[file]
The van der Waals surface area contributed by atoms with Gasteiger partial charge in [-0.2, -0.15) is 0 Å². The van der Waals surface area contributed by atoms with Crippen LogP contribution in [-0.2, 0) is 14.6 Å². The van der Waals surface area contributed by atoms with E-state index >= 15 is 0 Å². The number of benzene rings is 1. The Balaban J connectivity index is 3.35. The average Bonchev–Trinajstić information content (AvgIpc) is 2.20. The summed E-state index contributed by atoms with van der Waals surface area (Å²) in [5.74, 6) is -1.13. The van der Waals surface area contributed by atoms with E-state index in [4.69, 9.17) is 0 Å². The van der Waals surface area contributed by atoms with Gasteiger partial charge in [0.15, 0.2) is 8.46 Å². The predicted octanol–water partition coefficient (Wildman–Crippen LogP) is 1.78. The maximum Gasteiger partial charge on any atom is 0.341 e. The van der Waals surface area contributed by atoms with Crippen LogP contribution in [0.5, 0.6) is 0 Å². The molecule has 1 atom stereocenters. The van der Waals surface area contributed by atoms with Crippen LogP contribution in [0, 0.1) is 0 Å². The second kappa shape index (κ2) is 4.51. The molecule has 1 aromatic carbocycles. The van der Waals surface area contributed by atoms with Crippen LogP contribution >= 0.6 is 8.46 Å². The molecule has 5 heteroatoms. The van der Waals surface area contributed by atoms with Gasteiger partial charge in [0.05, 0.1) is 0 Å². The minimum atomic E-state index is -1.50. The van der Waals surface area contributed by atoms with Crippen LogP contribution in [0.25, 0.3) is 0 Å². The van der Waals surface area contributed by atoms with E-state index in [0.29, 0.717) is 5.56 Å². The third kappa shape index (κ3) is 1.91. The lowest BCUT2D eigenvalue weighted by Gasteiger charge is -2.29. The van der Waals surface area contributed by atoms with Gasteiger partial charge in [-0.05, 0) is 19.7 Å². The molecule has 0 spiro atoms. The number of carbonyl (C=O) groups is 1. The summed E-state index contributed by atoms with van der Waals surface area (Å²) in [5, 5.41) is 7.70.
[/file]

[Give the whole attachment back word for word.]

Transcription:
The van der Waals surface area contributed by atoms with Gasteiger partial charge in [-0.2, -0.15) is 0 Å². The van der Waals surface area contributed by atoms with Crippen LogP contribution in [-0.2, 0) is 14.6 Å². The van der Waals surface area contributed by atoms with E-state index >= 15 is 0 Å². The number of benzene rings is 1. The Balaban J connectivity index is 3.35. The average Bonchev–Trinajstić information content (AvgIpc) is 2.20. The summed E-state index contributed by atoms with van der Waals surface area (Å²) in [5.74, 6) is -1.13. The van der Waals surface area contributed by atoms with E-state index in [4.69, 9.17) is 0 Å². The van der Waals surface area contributed by atoms with Gasteiger partial charge in [0.15, 0.2) is 8.46 Å². The predicted octanol–water partition coefficient (Wildman–Crippen LogP) is 1.78. The maximum Gasteiger partial charge on any atom is 0.341 e. The van der Waals surface area contributed by atoms with Crippen LogP contribution in [0.5, 0.6) is 0 Å². The molecule has 1 atom stereocenters. The van der Waals surface area contributed by atoms with Crippen LogP contribution in [0, 0.1) is 0 Å². The second kappa shape index (κ2) is 4.51. The molecule has 1 aromatic carbocycles. The van der Waals surface area contributed by atoms with Crippen LogP contribution >= 0.6 is 8.46 Å². The molecule has 5 heteroatoms. The van der Waals surface area contributed by atoms with Gasteiger partial charge in [0.05, 0.1) is 0 Å². The minimum atomic E-state index is -1.50. The van der Waals surface area contributed by atoms with Crippen LogP contribution in [0.25, 0.3) is 0 Å². The van der Waals surface area contributed by atoms with E-state index in [0.29, 0.717) is 5.56 Å². The third kappa shape index (κ3) is 1.91. The lowest BCUT2D eigenvalue weighted by Gasteiger charge is -2.29. The van der Waals surface area contributed by atoms with Gasteiger partial charge in [-0.05, 0) is 19.7 Å². The molecule has 0 spiro atoms. The number of carbonyl (C=O) groups is 1. The summed E-state index contributed by atoms with van der Waals surface area (Å²) in [5, 5.41) is 7.70.